With the World Series over, it is officially the start of free agent season. The Giants, sensing the feeding frenzy to come, jumped all over one of their pending free agents. Welcome back, Jeff Fassero. Starting the offseason by retaining Fassero is a little like a new president appointing a Secretary of Prussian Affairs as the first member of their cabinet.
Fassero has his uses. For one, he's known to have pockets filled with shiny quarters, and he's always giving them out to the younger members of the bullpen. They just love that. The Giants can stay under budget easier with Fassero, as he makes sure the Giants reuse all of their rubber bands and aluminum foil. More importantly, he was an effective member of the Giants bullpen. For all of the hand-wringing over his initial signing - and I was the wringiest of them all - he gave much more than we had a right to expect.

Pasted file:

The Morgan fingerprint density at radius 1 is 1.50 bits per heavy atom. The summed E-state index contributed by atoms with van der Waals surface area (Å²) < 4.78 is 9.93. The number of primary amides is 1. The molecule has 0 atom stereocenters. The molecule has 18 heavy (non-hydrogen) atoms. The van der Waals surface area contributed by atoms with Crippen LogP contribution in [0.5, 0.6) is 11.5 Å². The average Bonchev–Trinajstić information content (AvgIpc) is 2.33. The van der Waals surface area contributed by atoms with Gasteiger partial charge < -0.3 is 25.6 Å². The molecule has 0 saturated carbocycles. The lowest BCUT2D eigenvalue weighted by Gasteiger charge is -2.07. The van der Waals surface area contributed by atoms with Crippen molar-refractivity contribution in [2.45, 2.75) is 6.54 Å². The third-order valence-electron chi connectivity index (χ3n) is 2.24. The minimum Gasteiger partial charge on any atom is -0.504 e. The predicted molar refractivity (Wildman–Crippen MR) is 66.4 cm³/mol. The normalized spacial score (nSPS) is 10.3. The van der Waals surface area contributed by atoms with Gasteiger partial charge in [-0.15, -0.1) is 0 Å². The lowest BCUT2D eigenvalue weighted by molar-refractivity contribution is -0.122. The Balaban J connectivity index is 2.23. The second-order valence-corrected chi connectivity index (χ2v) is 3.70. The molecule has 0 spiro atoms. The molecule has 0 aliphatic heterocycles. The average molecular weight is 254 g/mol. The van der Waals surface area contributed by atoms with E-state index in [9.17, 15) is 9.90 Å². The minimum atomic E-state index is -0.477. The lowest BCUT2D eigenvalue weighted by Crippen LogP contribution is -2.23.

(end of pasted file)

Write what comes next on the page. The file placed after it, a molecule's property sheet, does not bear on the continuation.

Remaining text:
To me, one of the surprising things about Fassero was his arsenal of pitches. Without paying much attention to him before the Giants acquired him, I assumed he was going to throw 85 mph, live off the corners, and would only be able to strike out a guy trying to hard to hit a ball 600 feet. Instead, he kept the fastball in the low-90s, and had an average collection of breaking balls to try and get hitters to fish at. It's easy to see why lefties had trouble against him.
There is nothing wrong with bringing the guy back as a lefty specialist, especially at under a million dollars. If the Giants entered the season with only Fassero and Jack Taschner as their sole lefties in the bullpen, it wouldn't be the end of the world. Should Scott Eyre be retainable the setup would be similar to last year, and hopefully allow Eyre to be more than a one out and gone kind of pitcher. Taschner might be that same type of versatile, full inning-type of pitcher, which would leave Fassero as the only pitcher on the staff you wouldn't want to leave in against hitters from both sides of the plate.
It isn't a creative move. There are going to be other pitchers who would have a higher risk/reward paradigm on the free agent market. When talking about the last man in the bullpen, though, it's hard to be too critical. If he gets lit up in April, the Giants will fit him with the same cement shoes as Jim Brower and Matt Herges, I'm sure. He's cheap, he's old, and he's back.